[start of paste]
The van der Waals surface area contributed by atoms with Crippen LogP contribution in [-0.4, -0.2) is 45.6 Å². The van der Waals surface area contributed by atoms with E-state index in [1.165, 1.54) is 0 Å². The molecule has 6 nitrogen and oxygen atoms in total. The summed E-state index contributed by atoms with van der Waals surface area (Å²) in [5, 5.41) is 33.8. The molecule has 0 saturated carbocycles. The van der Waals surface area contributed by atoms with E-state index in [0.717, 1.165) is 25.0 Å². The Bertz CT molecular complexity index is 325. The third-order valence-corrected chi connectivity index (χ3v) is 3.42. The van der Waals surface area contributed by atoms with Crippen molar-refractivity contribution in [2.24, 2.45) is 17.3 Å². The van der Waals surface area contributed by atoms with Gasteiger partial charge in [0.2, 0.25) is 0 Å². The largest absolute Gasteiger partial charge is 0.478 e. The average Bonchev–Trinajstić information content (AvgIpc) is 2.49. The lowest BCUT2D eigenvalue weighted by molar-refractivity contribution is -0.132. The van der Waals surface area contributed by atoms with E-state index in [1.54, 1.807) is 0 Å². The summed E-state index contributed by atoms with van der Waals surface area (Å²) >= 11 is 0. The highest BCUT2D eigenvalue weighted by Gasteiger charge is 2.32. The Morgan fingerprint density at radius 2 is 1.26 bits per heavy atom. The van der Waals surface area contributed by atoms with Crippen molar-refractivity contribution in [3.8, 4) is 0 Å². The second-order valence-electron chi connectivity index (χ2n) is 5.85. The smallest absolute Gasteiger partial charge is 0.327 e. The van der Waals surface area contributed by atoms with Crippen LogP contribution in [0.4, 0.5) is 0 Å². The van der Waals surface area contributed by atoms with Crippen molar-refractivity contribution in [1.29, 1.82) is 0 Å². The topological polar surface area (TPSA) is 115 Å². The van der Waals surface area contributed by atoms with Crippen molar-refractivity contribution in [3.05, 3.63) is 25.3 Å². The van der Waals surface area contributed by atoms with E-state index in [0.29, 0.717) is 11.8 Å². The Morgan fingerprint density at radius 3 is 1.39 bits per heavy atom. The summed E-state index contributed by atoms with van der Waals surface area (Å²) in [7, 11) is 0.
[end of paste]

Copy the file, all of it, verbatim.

The van der Waals surface area contributed by atoms with Crippen LogP contribution in [-0.4, -0.2) is 45.6 Å². The van der Waals surface area contributed by atoms with E-state index in [1.165, 1.54) is 0 Å². The molecule has 6 nitrogen and oxygen atoms in total. The summed E-state index contributed by atoms with van der Waals surface area (Å²) in [5, 5.41) is 33.8. The molecule has 0 saturated carbocycles. The van der Waals surface area contributed by atoms with E-state index in [0.717, 1.165) is 25.0 Å². The Bertz CT molecular complexity index is 325. The third-order valence-corrected chi connectivity index (χ3v) is 3.42. The van der Waals surface area contributed by atoms with Crippen molar-refractivity contribution in [2.24, 2.45) is 17.3 Å². The van der Waals surface area contributed by atoms with Gasteiger partial charge in [0.2, 0.25) is 0 Å². The largest absolute Gasteiger partial charge is 0.478 e. The average Bonchev–Trinajstić information content (AvgIpc) is 2.49. The lowest BCUT2D eigenvalue weighted by molar-refractivity contribution is -0.132. The van der Waals surface area contributed by atoms with E-state index in [1.54, 1.807) is 0 Å². The summed E-state index contributed by atoms with van der Waals surface area (Å²) >= 11 is 0. The highest BCUT2D eigenvalue weighted by Gasteiger charge is 2.32. The Morgan fingerprint density at radius 2 is 1.26 bits per heavy atom. The van der Waals surface area contributed by atoms with Crippen molar-refractivity contribution in [3.8, 4) is 0 Å². The second-order valence-electron chi connectivity index (χ2n) is 5.85. The smallest absolute Gasteiger partial charge is 0.327 e. The van der Waals surface area contributed by atoms with Crippen LogP contribution in [0.4, 0.5) is 0 Å². The van der Waals surface area contributed by atoms with Crippen molar-refractivity contribution in [1.29, 1.82) is 0 Å². The topological polar surface area (TPSA) is 115 Å². The van der Waals surface area contributed by atoms with Crippen molar-refractivity contribution in [3.05, 3.63) is 25.3 Å². The van der Waals surface area contributed by atoms with E-state index in [0.29, 0.717) is 11.8 Å². The Morgan fingerprint density at radius 3 is 1.39 bits per heavy atom. The summed E-state index contributed by atoms with van der Waals surface area (Å²) in [7, 11) is 0.